A food certification programme to promote upstate agriculture has been launched in New York State together with a US$20m “food hub” that aims to increase access to locally-produced farm-fresh produce.
New York governor Andrew Cuomo, who launched the programme yesterday (11 August) said the state is investing US$15m to start construction of the 120,000 sq ft Greenmarket Regional Food Hub in the Bronx.
Cuomo said: “The New York Grown & Certified Programme strengthens the link between producers and consumers and provides new opportunities for agricultural development. By connecting upstate farmers to new markets with a state-of-the-art food hub and promoting the consumption of healthy and environmentally-conscious food, these initiatives will have extraordinary environmental, nutritional and economic benefits for all New Yorkers.”
The new hub will include a wholesale farmers’ market, a cold storage facility for farmers, a food-processing centre and “other infrastructure to support local food businesses” and “will work with a range of small- and mid-sized farms, providing unprecedented access to New York City’s wholesale marketplace”, the governor’s office said. “The processing facility will also assist upstate producers and processors in targeting institutional and private sector procurement opportunities.”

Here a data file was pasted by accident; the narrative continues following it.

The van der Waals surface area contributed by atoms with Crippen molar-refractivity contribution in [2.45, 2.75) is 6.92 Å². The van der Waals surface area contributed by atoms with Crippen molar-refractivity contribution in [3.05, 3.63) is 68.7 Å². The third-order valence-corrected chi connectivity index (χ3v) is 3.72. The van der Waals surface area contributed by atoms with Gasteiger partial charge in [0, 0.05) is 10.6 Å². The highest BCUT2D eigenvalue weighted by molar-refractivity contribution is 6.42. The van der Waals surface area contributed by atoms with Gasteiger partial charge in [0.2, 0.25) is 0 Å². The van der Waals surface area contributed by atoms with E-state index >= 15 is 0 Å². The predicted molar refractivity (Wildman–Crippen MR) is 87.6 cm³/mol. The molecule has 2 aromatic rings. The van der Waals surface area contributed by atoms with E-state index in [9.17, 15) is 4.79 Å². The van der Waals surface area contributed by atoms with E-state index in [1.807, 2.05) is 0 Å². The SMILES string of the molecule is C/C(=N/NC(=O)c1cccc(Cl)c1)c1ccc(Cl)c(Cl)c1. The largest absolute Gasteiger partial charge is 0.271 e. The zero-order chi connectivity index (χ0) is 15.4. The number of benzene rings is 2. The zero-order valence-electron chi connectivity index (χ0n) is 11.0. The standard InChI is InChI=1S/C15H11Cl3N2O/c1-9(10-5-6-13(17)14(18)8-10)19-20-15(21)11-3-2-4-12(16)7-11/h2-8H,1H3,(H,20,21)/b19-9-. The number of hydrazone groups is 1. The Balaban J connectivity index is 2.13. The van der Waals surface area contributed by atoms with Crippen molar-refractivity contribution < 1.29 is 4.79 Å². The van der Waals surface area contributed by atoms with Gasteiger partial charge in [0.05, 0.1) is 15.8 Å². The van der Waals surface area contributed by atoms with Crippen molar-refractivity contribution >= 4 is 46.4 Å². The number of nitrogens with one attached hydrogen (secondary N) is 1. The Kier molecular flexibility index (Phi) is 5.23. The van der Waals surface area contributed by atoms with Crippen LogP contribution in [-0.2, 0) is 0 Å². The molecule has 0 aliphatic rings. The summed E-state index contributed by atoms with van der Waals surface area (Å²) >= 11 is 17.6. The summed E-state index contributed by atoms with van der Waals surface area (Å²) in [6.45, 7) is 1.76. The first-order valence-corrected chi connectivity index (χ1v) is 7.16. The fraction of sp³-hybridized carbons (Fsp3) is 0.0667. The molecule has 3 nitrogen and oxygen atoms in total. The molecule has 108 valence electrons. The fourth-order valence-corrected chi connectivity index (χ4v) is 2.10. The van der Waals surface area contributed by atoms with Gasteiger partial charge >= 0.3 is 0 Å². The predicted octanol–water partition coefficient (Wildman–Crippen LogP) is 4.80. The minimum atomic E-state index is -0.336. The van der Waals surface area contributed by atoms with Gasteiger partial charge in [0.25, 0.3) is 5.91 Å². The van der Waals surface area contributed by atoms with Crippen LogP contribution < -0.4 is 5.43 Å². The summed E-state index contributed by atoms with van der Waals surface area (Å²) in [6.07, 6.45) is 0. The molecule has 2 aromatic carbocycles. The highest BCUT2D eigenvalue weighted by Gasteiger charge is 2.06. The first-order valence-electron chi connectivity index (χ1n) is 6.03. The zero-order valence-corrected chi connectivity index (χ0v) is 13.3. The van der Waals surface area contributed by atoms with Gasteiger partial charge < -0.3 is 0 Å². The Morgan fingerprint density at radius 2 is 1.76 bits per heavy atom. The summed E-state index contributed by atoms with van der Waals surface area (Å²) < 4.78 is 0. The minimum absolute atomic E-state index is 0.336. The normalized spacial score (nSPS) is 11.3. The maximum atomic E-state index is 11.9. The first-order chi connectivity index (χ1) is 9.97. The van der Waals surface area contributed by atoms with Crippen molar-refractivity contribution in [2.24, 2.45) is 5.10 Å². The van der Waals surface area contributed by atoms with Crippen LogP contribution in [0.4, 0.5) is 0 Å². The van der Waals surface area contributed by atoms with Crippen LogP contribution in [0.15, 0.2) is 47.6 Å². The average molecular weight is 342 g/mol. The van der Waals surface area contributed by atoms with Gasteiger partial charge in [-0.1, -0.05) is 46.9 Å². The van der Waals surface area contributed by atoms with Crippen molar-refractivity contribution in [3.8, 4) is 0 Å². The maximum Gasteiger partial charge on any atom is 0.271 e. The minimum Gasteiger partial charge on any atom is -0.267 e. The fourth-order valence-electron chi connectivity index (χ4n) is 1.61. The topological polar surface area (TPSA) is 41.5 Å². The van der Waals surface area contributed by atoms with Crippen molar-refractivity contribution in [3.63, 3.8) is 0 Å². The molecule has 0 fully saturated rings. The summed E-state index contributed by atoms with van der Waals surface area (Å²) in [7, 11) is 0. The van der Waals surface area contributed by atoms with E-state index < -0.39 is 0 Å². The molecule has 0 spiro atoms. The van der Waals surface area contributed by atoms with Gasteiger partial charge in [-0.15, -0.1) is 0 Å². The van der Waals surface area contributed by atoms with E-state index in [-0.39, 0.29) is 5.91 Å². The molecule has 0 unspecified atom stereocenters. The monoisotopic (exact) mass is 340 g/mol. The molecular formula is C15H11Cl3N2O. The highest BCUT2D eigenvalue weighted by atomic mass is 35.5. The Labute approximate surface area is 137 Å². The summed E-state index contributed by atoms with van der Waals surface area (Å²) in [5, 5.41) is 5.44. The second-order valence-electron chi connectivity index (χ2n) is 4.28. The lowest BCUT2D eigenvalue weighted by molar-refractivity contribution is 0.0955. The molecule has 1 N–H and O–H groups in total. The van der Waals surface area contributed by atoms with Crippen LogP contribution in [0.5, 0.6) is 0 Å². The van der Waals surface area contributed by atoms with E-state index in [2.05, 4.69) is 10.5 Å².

The state’s agriculture and markets department “will work with New York State producers across all commodities to assist them in qualifying for the voluntary certification programme”, according to the governor’s office. “To ensure maximum environmental sustainability and food safety, participation in existing certification programmes, including the state’s agricultural environmental management programme and the federal agriculture department’s Good Agricultural Practices programme, is required for participation in New York State Grown & Certified”.
The governor’s announcement followed a recent summit covering the state of New York, which led to the creation of a task force charged with developing a roadmap to build a regional food hub system to “enhance the connection between upstate food producers and the downstate market, increase access to fresh food for under-served populations, boost in-state food production and consumption, and create new job opportunities in the growing sector of food manufacturing”.
Michael Rosen, the president of the New York state grocery industry trade association the Food Industry Alliance, said: “The New York State Grown & Certified Programme sets voluntary standards that will provide a significant marketing advantage to farmers who participate. Retailers will want to offer these products to their customers because it sets the gold standard for both food safety and environmental stewardship.”